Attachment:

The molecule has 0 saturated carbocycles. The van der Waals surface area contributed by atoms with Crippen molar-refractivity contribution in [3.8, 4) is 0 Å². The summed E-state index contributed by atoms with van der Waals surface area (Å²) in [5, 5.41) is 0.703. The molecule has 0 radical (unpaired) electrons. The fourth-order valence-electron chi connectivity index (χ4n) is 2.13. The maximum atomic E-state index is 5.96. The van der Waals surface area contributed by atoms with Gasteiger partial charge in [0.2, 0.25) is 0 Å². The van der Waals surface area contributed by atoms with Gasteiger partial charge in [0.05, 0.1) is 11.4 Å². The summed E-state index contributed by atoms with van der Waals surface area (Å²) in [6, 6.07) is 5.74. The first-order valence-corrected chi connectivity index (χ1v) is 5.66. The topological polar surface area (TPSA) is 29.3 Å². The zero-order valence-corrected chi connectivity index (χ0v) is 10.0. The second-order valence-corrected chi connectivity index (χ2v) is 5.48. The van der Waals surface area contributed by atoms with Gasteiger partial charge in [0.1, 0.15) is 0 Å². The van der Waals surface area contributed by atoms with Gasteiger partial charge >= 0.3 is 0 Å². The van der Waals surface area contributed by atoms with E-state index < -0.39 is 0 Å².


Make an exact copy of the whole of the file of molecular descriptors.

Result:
The molecule has 0 saturated carbocycles. The van der Waals surface area contributed by atoms with Crippen molar-refractivity contribution in [3.8, 4) is 0 Å². The summed E-state index contributed by atoms with van der Waals surface area (Å²) in [5, 5.41) is 0.703. The molecule has 0 radical (unpaired) electrons. The fourth-order valence-electron chi connectivity index (χ4n) is 2.13. The maximum atomic E-state index is 5.96. The van der Waals surface area contributed by atoms with Gasteiger partial charge in [0.2, 0.25) is 0 Å². The van der Waals surface area contributed by atoms with Gasteiger partial charge in [0.05, 0.1) is 11.4 Å². The summed E-state index contributed by atoms with van der Waals surface area (Å²) in [6, 6.07) is 5.74. The first-order valence-corrected chi connectivity index (χ1v) is 5.66. The topological polar surface area (TPSA) is 29.3 Å². The zero-order valence-corrected chi connectivity index (χ0v) is 10.0. The second-order valence-corrected chi connectivity index (χ2v) is 5.48. The van der Waals surface area contributed by atoms with Gasteiger partial charge in [0.1, 0.15) is 0 Å². The van der Waals surface area contributed by atoms with Gasteiger partial charge >= 0.3 is 0 Å². The van der Waals surface area contributed by atoms with E-state index < -0.39 is 0 Å².